Two Tyler Area Podcasts Keep Residents and Visitors in the Know
Here's how to stay up to date on all things Tyler.
Decades ago, people relied on radio waves for their news and entertainment, and the quantity available was limited. Now in the digital age, our experience is vastly different, as we find ourselves having to comb through all the information coming from social media, television, podcasts — the list goes on.
The good news – it’s easy for area residents and visitors to stay up to date on all things Tyler. The city is home to two popular podcasts focused on what’s happening in the region: Roses & Weeds, created by the City of Tyler, with co-hosts Julie Goodgame and Bob Mauldin, and Rambling Roses, created by Visit Tyler, the area’s tourism sector, with co-hosts Holli Fourniquet and Cindy Smoak.
“We’re always trying to think of new ways to reach our residents and engage new audiences,” says Goodgame, who also serves as the director of marketing and communications for the City of Tyler. “We talk about city government using Tyler as a case study, but it’s very educational in terms of municipal government in general and how they operate on the backside — some of the challenges we have and the way we get through it.”
Far from being dry subject matter, though, Roses & Weeds strives to keep their content lively and entertaining. Goodgame likens municipal government to the movie “Jaws,” in that while a man-eating shark is right off the coast, all the different entities are facing various challenges trying to deal with it.
Roses & Weeds has helped engage residents with the issues that affect them locally as well as answer their questions. While Goodgame notes they occasionally get off-the-wall questions like “why don’t we put a lazy river through the middle of town?” most of the questions focus on real issues that affect locals, like why the money from the city’s budget is spent a certain way, or why the city has designated specific areas as parks, for example.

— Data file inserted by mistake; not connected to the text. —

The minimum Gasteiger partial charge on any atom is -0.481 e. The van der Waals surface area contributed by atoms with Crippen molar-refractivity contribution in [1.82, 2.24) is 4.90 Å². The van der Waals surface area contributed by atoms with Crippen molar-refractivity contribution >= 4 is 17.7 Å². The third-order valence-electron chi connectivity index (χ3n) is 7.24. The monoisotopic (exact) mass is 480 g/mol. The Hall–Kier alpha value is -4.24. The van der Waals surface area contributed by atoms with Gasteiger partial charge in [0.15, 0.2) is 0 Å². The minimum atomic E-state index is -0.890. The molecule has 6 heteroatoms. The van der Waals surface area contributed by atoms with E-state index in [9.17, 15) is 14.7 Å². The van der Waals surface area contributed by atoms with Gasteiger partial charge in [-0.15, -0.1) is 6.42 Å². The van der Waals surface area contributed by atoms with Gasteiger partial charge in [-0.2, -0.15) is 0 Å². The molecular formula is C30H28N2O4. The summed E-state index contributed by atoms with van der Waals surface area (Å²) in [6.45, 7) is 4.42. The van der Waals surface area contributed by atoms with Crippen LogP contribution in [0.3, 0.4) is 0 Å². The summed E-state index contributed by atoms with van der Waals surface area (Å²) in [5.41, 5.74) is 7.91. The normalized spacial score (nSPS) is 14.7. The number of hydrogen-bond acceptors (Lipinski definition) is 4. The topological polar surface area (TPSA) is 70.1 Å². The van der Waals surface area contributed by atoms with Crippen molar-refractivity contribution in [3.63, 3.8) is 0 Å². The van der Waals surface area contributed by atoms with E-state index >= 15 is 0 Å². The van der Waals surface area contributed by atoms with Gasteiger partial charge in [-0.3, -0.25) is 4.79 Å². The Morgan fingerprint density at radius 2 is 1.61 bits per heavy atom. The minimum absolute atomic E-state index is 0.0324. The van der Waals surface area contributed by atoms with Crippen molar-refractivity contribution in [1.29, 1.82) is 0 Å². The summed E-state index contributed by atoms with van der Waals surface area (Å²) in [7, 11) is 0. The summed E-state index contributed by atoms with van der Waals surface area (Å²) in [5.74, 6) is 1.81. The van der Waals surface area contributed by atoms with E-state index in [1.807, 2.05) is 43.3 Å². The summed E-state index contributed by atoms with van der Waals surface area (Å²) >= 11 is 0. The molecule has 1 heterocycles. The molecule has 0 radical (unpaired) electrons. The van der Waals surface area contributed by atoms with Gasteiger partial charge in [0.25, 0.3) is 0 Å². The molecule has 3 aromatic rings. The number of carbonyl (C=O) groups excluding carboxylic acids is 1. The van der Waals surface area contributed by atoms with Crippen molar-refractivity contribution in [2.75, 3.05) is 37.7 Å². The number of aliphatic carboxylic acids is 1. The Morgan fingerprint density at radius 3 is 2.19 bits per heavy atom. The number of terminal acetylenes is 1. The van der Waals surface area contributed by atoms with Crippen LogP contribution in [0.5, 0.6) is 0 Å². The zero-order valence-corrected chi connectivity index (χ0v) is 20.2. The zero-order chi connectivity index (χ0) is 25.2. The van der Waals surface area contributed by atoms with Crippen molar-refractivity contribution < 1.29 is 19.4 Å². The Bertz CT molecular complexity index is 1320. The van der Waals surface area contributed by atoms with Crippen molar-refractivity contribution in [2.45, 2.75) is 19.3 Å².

“It’s a really good place to unpack those big, complicated topics that you can’t convey in a press release or a 30-second news spot on TV — you can’t just tell people ‘this is the way it is.’ You have to dig in and explain all these different things that have affected this one situation,” Goodgame says. “The podcast has given us the space to do that — tell the story and promote what is going on in the city.”
“People really enjoy getting to hear about the locals here and all about our city. Having a podcast was a great answer to be able to tell the longer story.”
Co-host of Rambling Roses
Rambling Roses, by contrast, explores the city’s fun and quirky behind-the-scenes stories of locals, business owners, culture and history. The episodes, which have subscribers from all around the country, are produced inside the Visitor’s Center.
“We tell stories that really make up the whole feel and character of Tyler, which we can’t get into depth with on social media,” says Smoak, who is also the executive director of SPORTyler. “People really enjoy getting to hear about the locals here and all about our city. Having a podcast was a great answer to be able to tell the longer story.”
Some episodes feature local business owners, while others delve into local mysteries. A recent episode revealed the story of a new homeowner who found a vintage wedding dress stored in a box in the attic — only neither of the two previous owners of the home knew anything about it. Another episode revealed that one of the town’s historic homes had housed a casino and speakeasy in the basement (and legend says its proprietor buried the slot machines in his yard before he got “busted”). They also interview local celebrities, like Earl Campbell, a Heisman Trophy winner and football legend who grew up here.
“We want it to be lighthearted and entertaining but give information that encourages people to come visit here if they haven’t already,” says Fourniquet, who also serves as the vice president of marketing for Visit Tyler. “We like to spotlight all the things to see and do here — there’s more to Tyler than just roses.”